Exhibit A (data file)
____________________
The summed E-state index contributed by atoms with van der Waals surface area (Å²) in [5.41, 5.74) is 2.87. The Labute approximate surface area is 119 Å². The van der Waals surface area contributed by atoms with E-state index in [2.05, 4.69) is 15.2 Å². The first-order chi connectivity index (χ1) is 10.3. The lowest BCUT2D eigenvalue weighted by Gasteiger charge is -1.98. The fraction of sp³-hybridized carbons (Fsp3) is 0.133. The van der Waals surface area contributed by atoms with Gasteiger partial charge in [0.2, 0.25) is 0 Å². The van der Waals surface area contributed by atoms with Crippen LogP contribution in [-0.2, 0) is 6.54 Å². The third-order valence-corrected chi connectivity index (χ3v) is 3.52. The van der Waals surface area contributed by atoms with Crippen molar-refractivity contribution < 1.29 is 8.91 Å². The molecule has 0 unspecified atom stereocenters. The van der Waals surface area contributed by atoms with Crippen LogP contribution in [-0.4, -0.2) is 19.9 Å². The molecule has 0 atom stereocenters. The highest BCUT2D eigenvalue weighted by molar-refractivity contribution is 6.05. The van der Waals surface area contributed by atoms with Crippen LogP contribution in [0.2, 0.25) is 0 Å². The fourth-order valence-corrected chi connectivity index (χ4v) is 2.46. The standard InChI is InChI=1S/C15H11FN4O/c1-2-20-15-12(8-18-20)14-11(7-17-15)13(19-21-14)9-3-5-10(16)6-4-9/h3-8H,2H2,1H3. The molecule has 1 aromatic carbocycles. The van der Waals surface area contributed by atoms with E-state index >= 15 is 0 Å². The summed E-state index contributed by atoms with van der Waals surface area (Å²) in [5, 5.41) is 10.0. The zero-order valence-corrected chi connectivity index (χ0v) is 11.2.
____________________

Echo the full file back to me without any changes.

The summed E-state index contributed by atoms with van der Waals surface area (Å²) in [5.41, 5.74) is 2.87. The Labute approximate surface area is 119 Å². The van der Waals surface area contributed by atoms with E-state index in [2.05, 4.69) is 15.2 Å². The first-order chi connectivity index (χ1) is 10.3. The lowest BCUT2D eigenvalue weighted by Gasteiger charge is -1.98. The fraction of sp³-hybridized carbons (Fsp3) is 0.133. The van der Waals surface area contributed by atoms with Gasteiger partial charge in [0.2, 0.25) is 0 Å². The van der Waals surface area contributed by atoms with Crippen LogP contribution in [-0.2, 0) is 6.54 Å². The third-order valence-corrected chi connectivity index (χ3v) is 3.52. The van der Waals surface area contributed by atoms with Crippen molar-refractivity contribution < 1.29 is 8.91 Å². The molecule has 0 unspecified atom stereocenters. The van der Waals surface area contributed by atoms with Crippen LogP contribution in [-0.4, -0.2) is 19.9 Å². The molecule has 0 atom stereocenters. The highest BCUT2D eigenvalue weighted by molar-refractivity contribution is 6.05. The van der Waals surface area contributed by atoms with Crippen LogP contribution in [0.2, 0.25) is 0 Å². The fourth-order valence-corrected chi connectivity index (χ4v) is 2.46. The standard InChI is InChI=1S/C15H11FN4O/c1-2-20-15-12(8-18-20)14-11(7-17-15)13(19-21-14)9-3-5-10(16)6-4-9/h3-8H,2H2,1H3. The molecule has 1 aromatic carbocycles. The van der Waals surface area contributed by atoms with E-state index >= 15 is 0 Å². The summed E-state index contributed by atoms with van der Waals surface area (Å²) in [5, 5.41) is 10.0. The zero-order valence-corrected chi connectivity index (χ0v) is 11.2.